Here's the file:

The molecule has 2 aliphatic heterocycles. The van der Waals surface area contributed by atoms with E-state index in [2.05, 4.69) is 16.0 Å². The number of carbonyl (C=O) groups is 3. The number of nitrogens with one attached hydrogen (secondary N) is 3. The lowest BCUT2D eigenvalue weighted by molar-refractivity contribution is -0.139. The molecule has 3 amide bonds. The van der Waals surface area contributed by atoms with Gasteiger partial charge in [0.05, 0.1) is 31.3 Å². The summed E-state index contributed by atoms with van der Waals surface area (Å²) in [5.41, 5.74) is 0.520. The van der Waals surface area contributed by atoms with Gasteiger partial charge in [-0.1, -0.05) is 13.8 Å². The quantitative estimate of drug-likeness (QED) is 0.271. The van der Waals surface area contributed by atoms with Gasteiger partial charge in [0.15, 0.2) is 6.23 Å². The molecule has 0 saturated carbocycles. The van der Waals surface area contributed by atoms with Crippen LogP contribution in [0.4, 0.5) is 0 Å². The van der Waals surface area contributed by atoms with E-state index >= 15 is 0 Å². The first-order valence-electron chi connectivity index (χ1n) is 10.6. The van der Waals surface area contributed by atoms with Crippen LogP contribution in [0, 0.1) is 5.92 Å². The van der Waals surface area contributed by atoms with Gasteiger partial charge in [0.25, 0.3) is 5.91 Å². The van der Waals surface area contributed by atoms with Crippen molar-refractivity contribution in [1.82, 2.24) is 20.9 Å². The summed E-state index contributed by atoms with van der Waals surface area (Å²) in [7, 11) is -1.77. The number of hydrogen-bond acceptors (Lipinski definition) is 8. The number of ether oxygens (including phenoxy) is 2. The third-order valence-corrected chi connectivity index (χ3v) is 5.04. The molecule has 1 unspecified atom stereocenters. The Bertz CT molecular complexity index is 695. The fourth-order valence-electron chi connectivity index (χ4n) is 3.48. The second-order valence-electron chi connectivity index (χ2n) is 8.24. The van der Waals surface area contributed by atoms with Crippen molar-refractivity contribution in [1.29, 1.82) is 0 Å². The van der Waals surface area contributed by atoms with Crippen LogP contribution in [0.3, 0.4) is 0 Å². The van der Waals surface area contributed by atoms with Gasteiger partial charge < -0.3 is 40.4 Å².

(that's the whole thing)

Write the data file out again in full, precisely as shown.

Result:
The molecule has 2 aliphatic heterocycles. The van der Waals surface area contributed by atoms with E-state index in [2.05, 4.69) is 16.0 Å². The number of carbonyl (C=O) groups is 3. The number of nitrogens with one attached hydrogen (secondary N) is 3. The lowest BCUT2D eigenvalue weighted by molar-refractivity contribution is -0.139. The molecule has 3 amide bonds. The van der Waals surface area contributed by atoms with Gasteiger partial charge in [0.05, 0.1) is 31.3 Å². The summed E-state index contributed by atoms with van der Waals surface area (Å²) in [5.41, 5.74) is 0.520. The van der Waals surface area contributed by atoms with Gasteiger partial charge in [-0.1, -0.05) is 13.8 Å². The quantitative estimate of drug-likeness (QED) is 0.271. The van der Waals surface area contributed by atoms with Gasteiger partial charge in [0.15, 0.2) is 6.23 Å². The molecule has 0 saturated carbocycles. The van der Waals surface area contributed by atoms with Crippen LogP contribution in [0.4, 0.5) is 0 Å². The van der Waals surface area contributed by atoms with E-state index >= 15 is 0 Å². The first-order valence-electron chi connectivity index (χ1n) is 10.6. The van der Waals surface area contributed by atoms with Crippen LogP contribution in [0, 0.1) is 5.92 Å². The van der Waals surface area contributed by atoms with Gasteiger partial charge in [0.25, 0.3) is 5.91 Å². The van der Waals surface area contributed by atoms with Crippen molar-refractivity contribution in [1.82, 2.24) is 20.9 Å². The summed E-state index contributed by atoms with van der Waals surface area (Å²) in [7, 11) is -1.77. The number of hydrogen-bond acceptors (Lipinski definition) is 8. The number of ether oxygens (including phenoxy) is 2. The third-order valence-corrected chi connectivity index (χ3v) is 5.04. The molecule has 1 unspecified atom stereocenters. The Bertz CT molecular complexity index is 695. The fourth-order valence-electron chi connectivity index (χ4n) is 3.48. The second-order valence-electron chi connectivity index (χ2n) is 8.24. The van der Waals surface area contributed by atoms with Crippen molar-refractivity contribution in [1.29, 1.82) is 0 Å². The van der Waals surface area contributed by atoms with Crippen LogP contribution in [0.3, 0.4) is 0 Å². The van der Waals surface area contributed by atoms with Gasteiger partial charge < -0.3 is 40.4 Å².